In the hierarchy of “reluctant detectives,” Danish homicide cop Carl Mørck ranks right up there with the most disinterested and disillusioned of the breed. Although once counted among his department’s best and brightest (“a tall, elegant man from Jutland who caused eyebrows to raise and lips to part”), after a quarter-century with the Copenhagen Police, and following a recent violent encounter that left one of his partners dead and the other paralyzed from the neck down, Mørck is now dismissed as “indolent, surly, morose, always bitching,” someone who “treats his colleagues like crap.”

In other words, he’s the perfect candidate for a brand-new, high-profile position.

Read last week’s Rap Sheet interview with Max Allan Collins.

At least that’s how Jussi Adler-Olsen casts him in The Keeper of Lost Causes, the opening installment of an already best-selling (in the author’s native Denmark) series of lean but riveting “Department Q” police procedurals.

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To designate the deep-basement quarters over which Mørck is sent to preside a “department” is rather like trying to pass off a skiff as an ocean liner. But then, Adler-Olsen’s middle-aged protagonist doesn’t care about where his office chair is located. He wants nothing more than to lean back in it and play on his computer and smoke cigarettes, maybe ponder every now and then the cruel hand life has dealt him, until his retirement checks begin rolling in. And his arrogant superiors care even less about what Mørck’s up to than he does. Department Q is supposed to be a stage set, designed to satisfy politicians claiming they want to get to the bottom of ugly, unsolved cases—and are prepared to pump extra appropriations of “a couple of million kroner” into the Copenhagen P.D.’s annual budget to make themselves look tough on crime. 

Soon, however, Mørck has the misfortune to acquire an assistant, a thoroughly unqualified, barely Danish-literate but curious immigrant from the Middle East named Hafez el-Assad. When Assad tires of scrubbing Department Q’s paltry real estate, he starts organizing the closed-case files sent down to Mørck to keep him busy, and comes up with what even his nap-prone boss must admit is a fairly engaging mystery.

Five years ago, it seems, Merete Lynggaard, a smart, comely young lawmaker in the Danish parliament, who appeared destined for greater leadership responsibilities (much to the displeasure of the opposition party, as well as some veterans of her own faction) disappeared while riding a ferry on a peaceful day with her younger brother, Uffe, who in their childhood had been struck mute after a roadway accident that killed their parents. Most people figure Merete fell or jumped overboard, and drowned. Yet the evidence of that is lacking, and efforts to quiz Uffe on the matter have come to naught.

Much as he resists the impulse, Mørck starts poking around with questions—some of them directed at one of his station’s up-and-coming detectives, Børge Bak, who obviously bungled the original investigation to some degree. There’s lots of great tension built up in these pages between Mørck and Bak, as the former struggles to sort out the incomplete details of the Lynggaard case. That tension at once illuminates the protagonist’s intuition and signals Mørck’s rediscovery of the dormant talents that made him a certifiable, if manifestly eccentric, success.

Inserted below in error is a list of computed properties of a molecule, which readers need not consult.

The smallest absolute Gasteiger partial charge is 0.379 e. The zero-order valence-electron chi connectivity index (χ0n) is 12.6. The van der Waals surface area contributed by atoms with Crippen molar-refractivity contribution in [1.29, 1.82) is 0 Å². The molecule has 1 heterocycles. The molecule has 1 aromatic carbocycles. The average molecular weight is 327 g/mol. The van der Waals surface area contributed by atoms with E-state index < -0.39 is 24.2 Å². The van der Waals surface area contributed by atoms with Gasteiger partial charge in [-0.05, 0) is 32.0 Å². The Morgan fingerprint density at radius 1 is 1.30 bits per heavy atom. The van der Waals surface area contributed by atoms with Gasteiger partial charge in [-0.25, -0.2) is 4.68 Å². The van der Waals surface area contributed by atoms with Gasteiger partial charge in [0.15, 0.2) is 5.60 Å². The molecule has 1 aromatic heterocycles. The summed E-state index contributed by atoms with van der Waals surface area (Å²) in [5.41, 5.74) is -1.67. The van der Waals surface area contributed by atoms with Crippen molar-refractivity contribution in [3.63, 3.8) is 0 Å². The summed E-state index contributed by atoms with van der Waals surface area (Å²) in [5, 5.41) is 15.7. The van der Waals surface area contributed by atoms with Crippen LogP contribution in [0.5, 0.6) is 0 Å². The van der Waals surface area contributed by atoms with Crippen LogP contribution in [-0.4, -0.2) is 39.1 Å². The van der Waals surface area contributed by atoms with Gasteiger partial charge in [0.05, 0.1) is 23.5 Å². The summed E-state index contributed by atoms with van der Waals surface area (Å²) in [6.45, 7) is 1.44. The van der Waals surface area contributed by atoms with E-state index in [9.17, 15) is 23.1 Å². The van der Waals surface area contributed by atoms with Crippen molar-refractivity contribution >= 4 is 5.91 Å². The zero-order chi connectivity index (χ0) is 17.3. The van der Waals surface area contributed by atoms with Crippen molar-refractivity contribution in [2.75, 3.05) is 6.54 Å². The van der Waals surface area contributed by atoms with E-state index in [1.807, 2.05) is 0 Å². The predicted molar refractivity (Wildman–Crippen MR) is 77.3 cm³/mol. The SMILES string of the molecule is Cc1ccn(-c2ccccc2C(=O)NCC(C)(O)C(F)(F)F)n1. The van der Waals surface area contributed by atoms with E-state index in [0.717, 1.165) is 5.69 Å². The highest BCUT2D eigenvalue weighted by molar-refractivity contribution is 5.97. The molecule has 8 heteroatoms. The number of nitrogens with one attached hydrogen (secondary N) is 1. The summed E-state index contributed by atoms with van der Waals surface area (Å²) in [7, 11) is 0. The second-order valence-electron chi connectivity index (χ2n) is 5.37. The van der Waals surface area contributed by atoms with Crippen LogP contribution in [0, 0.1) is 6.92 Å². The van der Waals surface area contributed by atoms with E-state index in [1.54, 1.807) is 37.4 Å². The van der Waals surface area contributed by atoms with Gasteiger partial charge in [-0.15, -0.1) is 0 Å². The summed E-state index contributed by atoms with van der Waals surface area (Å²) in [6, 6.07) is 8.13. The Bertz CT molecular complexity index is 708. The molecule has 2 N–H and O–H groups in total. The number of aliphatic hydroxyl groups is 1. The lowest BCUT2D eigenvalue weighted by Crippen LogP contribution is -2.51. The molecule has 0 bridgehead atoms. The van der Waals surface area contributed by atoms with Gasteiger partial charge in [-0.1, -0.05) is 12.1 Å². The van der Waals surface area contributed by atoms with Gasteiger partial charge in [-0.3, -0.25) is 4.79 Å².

Could it be that Merete Lynggaard didn’t perish half a decade ago? If not, where has she been all this time? (The novel’s original Danish title, Kvinden i buret—translated into English as The Woman in the Cage—should tell you something, without giving too much away.) And can the insubordinate, confidence-wounded Mørck find both her and a modicum of redemption before it’s too late?

Adler-Olsen, who picked up Scandinavia’s coveted Glass Key Award for his third Department Q novel, Flaskepost fra P (Message in a Bottle), suffuses this introductory tale with social and political commentary, and excels at creating sympathetic and credible characters. Those include not only the insubordinate and cynical Mørck, with his not-quite-ex-wife who wants his help in setting up an art gallery of her own, and his bedridden former police colleague who hopes Mørck will help him kill himself; and Assad, who boasts depths and talents that come slowly to the fore (and sometimes just in the nick of time); but also the victim in this story, Merete, whose horrific plight is followed in alternating chapters, and who demonstrates resilience and small moments of heroism that will have readers cheering her on, especially as the violent finale nears. Sadly, the author took less care in developing this book’s villains, who one anticipates at any moment will sprout mustaches and commence twisting their ends in evil glee.

Atmospheric, haunting and on many occasions humorous (English translator Lisa Hartford, aka Tiina Nunnally, deserves credit for conveying all of that from the original narrative), The Keeper of Lost Causes is a very satisfying series start. It leaves one with the question, though, of how Carl Mørck will remain miserable in the face of this first victory, and thus retain reader interest in future installments.

Let’s just hope he does.

J. Kingston Pierce is both the editor of The Rap Sheet and the senior editor of January Magazine.